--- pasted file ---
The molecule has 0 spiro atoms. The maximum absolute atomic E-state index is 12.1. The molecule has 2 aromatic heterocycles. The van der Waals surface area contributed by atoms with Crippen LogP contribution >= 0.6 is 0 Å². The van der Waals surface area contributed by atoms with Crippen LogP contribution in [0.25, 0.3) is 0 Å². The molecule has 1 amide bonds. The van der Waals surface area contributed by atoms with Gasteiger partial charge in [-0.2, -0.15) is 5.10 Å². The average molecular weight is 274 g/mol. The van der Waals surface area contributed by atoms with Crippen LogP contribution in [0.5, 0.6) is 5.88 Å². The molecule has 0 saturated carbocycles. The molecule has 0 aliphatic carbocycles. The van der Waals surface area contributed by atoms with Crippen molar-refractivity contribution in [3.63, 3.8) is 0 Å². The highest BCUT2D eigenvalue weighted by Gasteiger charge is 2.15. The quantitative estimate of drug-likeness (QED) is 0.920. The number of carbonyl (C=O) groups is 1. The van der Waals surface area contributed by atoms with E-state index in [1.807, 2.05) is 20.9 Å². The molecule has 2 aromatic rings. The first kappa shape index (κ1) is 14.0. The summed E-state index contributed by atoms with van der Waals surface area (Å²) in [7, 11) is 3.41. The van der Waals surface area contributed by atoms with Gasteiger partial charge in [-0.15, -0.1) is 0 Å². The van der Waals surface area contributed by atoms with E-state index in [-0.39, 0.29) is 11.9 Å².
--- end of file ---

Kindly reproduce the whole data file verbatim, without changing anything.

The molecule has 0 spiro atoms. The maximum absolute atomic E-state index is 12.1. The molecule has 2 aromatic heterocycles. The van der Waals surface area contributed by atoms with Crippen LogP contribution >= 0.6 is 0 Å². The van der Waals surface area contributed by atoms with Crippen LogP contribution in [0.25, 0.3) is 0 Å². The molecule has 1 amide bonds. The van der Waals surface area contributed by atoms with Gasteiger partial charge in [-0.2, -0.15) is 5.10 Å². The average molecular weight is 274 g/mol. The van der Waals surface area contributed by atoms with Crippen LogP contribution in [0.5, 0.6) is 5.88 Å². The molecule has 0 saturated carbocycles. The molecule has 0 aliphatic carbocycles. The van der Waals surface area contributed by atoms with Crippen molar-refractivity contribution in [3.63, 3.8) is 0 Å². The highest BCUT2D eigenvalue weighted by Gasteiger charge is 2.15. The quantitative estimate of drug-likeness (QED) is 0.920. The number of carbonyl (C=O) groups is 1. The van der Waals surface area contributed by atoms with E-state index in [1.807, 2.05) is 20.9 Å². The molecule has 2 aromatic rings. The first kappa shape index (κ1) is 14.0. The summed E-state index contributed by atoms with van der Waals surface area (Å²) in [7, 11) is 3.41. The van der Waals surface area contributed by atoms with Gasteiger partial charge in [-0.15, -0.1) is 0 Å². The van der Waals surface area contributed by atoms with E-state index in [-0.39, 0.29) is 11.9 Å².